How To Grow Corn
Name: Zeamays rugosa
Light: Full sun
Soil Type: Rich, sandy loam
Soil Temperature: 60 – 75°
ph Range: 5.8 – 7.0
Watering: Moist, not soggy
Plant (Payson): May 1 – July 15
Planting Method: Seed
Germination: 7 – 10 days
Transplant: Available but not recommended
Common Pests: Corn earworm, corn borers, cucumber beetle larva (corn rootworm), flea beetle
Common Diseases: Bacterial wilt, leaf blight, rust
Corn has been an American staple more than 4000 years. Corn is available as popcorn, dent (corn meal & animal feed), Indian Flint corn, sweet and supersweet. It will cross pollinate so isolate it (as much as possible) from other varieties or stagger plantings by two weeks.
Corn is a heavy feeder of Nitrogen, so work in a generous amount of compost and add Glen’s Magic to each hole when planting. Soil should contain generous amounts of organic matter. Make sure you have enough space for at least 16 plants, planted in a block, for good pollination. (Glen’s Magic recipe – Gardening 101 – Fertilizers)
Available but not recommended. If you have to transplant for some reason be careful to disturb the roots as little as possible.
Sow seeds 1/2 -2 inches deep. Even deeper is better, but will take longer to germinate. Plant two seeds per hole, 12-18 inches apart, then thin to one plant per hole, 12-18 inches apart. As stated above, plant in blocks to insure good pollination of developing ears. Corn grows quite tall with both deep and fairly shallow roots. The shallow side roots need to be covered to prevent “floppy” corn. “Hilling” or covering side roots with soil may increase the ability of the corn stalks to withstand the strong winds we have in the garden, especially during our rainy season.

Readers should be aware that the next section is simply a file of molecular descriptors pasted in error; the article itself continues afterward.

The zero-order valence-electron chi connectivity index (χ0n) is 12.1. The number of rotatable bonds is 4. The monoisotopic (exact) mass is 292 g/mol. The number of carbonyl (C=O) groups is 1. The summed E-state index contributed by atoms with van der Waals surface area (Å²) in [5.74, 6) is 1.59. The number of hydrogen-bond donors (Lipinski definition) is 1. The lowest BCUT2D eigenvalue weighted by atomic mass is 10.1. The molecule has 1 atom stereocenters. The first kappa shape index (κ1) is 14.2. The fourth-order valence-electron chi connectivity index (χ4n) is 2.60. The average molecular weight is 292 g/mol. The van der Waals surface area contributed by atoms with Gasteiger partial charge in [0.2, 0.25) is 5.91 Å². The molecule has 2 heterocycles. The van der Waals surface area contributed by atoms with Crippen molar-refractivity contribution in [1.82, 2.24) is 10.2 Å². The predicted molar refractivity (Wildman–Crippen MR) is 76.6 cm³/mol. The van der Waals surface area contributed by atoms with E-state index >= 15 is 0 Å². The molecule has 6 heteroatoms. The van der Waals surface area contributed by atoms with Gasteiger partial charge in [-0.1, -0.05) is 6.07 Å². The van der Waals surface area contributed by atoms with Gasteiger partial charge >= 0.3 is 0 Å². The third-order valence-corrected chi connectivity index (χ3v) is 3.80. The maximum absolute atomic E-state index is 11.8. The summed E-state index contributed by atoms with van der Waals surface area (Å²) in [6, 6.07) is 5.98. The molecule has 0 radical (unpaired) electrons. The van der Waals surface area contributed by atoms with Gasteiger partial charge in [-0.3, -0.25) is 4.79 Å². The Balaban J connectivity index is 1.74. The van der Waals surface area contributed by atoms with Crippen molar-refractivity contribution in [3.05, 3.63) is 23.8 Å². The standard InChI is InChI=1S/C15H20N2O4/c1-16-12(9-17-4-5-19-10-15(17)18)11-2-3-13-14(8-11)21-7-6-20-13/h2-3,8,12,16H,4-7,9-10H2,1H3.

Corn develops two root systems. Seminal roots form first and mainly bring in nutrients and water to the developing seeds. Nodal roots begin forming after the seedling emerges from the soil and are the primary roots that hold the plant upright. Nodal roots are easily damaged by either dry or soggy soil close to the surface. This damage restricts nutrient and water flow to the plant. If damage is severe, “floppy” corn can result, where any hint of wind can knock the stalk over. To protect these roots, plant corn 2 inches deep, insure the soil surface is kept moist, but not dry or soggy. Use mulch if necessary and don’t cultivate around developing roots.
Corn must be consistently moist. Never allow to dry out or become soggy. Good soil preparation and mulching will assist in retaining the moisture the corn needs for a productive harvest.
Fertilize with an organic all-purpose fertilizer when the stalks are 6 inches high, and again when the first silks appear.WEEDING
Corn doesn’t compete well with weeds and the shallow roots are easily damaged. A good mulching policy is recommended.DISEASE
Bacterial wilt, leaf blight, rust
Corn earworms, corn borers, cucumber beetle larva (corn rootworm), flea beetle. Check ears as soon as they appear, as pests can be very persistent. Some say a drop of mineral oil at the very tip of each ear can help prevent infestation. The best way to protect corn from bugs is to use flowering companion plants such as marigold, yarrow, dill, geranium and amaranth. Plant around the perimeter only, not among the corn seeds.
Start checking the ears about three weeks after the silks appear. Silks should be brown and dry to the touch. Kernels should be tender and show a liquid that is milky white when the kernel is pierced with your fingernail or knife.
Refrigerate as soon as possible after harvesting which will keep the sugars in the fresh corn from turning to starch. Corn may be canned or frozen either on the cob or after removal from the cob.